I do have a plan "B" to include a water loop in the chillbox if cpu temps really aren't working out.

More by luck than judgement my gtx 360 would fit...just...next to the evap with the pump/res behind the evap.

Additional Comment:

Okay you've asked for it, I'll upload pics...but please excuse the messy build.....it may be messy but I've put a lot of thought into this and I'm sure its going to be as tight as a drum.

Here's an overview of what it looks like just so you can picture what I'm talking about. The outer shell is made of 6mm acrylic, all the joints a triple sealed in that they are not only edge sealed but also are sealed to internal 90 deg plastic angle and externally again plastic angle has been sealed over all the joints.

The insulation box is made of 50mm insulation panel and sealed along the joining edge and on all the joins internally and externally.

A bead of seal is also going to be run along the top edge of the insulation box sealing it to the acrylic outer layer.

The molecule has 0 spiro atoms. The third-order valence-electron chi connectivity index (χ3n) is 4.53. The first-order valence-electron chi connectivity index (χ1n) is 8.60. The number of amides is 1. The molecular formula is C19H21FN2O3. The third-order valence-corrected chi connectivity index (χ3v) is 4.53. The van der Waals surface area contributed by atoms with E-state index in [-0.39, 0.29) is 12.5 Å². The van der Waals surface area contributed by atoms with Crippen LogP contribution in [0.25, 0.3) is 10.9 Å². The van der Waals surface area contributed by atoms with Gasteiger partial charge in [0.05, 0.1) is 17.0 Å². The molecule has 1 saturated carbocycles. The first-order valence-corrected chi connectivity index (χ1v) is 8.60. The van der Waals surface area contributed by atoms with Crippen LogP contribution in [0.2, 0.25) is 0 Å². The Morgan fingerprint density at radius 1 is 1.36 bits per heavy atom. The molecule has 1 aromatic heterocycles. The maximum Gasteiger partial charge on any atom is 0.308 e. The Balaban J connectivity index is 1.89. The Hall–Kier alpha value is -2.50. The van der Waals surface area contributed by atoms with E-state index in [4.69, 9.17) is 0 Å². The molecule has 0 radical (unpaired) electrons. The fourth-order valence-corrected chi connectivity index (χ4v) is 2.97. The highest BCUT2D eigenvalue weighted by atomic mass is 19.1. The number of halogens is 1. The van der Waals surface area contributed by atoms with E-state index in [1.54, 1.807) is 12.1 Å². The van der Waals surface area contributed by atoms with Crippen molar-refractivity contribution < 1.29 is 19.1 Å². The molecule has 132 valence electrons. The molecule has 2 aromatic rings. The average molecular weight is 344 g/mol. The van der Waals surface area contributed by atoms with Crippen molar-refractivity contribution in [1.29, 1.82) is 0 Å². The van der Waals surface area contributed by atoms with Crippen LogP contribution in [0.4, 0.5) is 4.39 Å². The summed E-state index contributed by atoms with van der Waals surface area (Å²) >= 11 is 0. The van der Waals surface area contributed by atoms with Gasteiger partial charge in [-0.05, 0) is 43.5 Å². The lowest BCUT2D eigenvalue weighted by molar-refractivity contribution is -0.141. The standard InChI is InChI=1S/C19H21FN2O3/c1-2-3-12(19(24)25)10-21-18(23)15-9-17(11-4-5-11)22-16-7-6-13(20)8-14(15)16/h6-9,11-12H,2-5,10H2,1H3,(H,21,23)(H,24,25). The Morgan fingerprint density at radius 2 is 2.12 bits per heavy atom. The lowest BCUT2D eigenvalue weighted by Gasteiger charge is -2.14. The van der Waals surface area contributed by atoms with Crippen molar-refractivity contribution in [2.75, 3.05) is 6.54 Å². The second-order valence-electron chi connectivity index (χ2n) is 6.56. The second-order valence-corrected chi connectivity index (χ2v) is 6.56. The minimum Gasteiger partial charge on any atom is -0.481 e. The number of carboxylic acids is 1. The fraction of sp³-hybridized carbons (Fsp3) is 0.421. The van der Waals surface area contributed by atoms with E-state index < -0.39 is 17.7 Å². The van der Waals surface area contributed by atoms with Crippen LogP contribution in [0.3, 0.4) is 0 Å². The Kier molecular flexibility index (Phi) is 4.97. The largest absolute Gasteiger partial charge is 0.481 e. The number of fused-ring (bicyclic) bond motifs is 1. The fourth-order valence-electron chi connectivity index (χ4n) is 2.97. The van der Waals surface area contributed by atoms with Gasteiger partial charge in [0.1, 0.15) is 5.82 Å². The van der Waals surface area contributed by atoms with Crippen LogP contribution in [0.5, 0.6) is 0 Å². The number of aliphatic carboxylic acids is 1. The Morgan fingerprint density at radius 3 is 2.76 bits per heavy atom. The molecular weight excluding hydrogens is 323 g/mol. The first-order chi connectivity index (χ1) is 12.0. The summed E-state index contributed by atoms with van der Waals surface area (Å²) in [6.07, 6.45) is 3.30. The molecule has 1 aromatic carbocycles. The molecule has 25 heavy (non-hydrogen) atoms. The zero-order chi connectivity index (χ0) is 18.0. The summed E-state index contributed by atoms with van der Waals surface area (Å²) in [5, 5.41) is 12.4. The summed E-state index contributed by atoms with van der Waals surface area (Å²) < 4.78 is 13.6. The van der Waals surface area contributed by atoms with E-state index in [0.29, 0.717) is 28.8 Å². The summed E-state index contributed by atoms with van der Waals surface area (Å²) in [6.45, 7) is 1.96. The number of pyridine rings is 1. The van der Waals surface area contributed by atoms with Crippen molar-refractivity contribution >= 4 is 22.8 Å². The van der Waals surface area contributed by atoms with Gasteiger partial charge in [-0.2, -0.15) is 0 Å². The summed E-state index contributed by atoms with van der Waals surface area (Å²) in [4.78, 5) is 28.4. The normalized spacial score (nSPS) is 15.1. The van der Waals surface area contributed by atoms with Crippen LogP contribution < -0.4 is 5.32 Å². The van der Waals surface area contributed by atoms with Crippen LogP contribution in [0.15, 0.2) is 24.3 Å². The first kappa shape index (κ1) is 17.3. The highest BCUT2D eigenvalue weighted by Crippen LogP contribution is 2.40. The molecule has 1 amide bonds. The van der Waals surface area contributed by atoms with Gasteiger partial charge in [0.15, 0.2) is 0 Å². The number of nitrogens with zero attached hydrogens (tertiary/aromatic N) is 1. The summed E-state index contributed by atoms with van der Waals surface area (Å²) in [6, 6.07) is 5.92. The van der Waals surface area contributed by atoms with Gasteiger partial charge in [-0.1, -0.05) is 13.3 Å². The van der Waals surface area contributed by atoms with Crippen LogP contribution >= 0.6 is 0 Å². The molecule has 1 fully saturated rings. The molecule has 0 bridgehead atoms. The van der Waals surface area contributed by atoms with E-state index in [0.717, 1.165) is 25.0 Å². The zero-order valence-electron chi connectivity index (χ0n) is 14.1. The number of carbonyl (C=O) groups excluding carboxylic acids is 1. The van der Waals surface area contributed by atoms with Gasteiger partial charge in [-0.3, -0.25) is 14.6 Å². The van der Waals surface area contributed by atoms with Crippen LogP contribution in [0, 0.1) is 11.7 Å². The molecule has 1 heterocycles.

I've lowered the height of the insulation box to the same height as the evap/rad and fan stack so that the lid will seal to them and so divide the box into two chambers for a circular air flow. That allows me to have access to the back chamber as I've got sachets of desiccant to go in there which will need drying out from time to time.



Uploaded with ImageShack.us

The lid is made of an acrylic outer and insulation board inner. You can see I've put a viewing panel in there, also see that I've got an overlap on the acrylic. That will seal via a gasket to the acrylic box, also the insulation layer will seal again via a gasket to the insulation box, both boxes are independently air tight.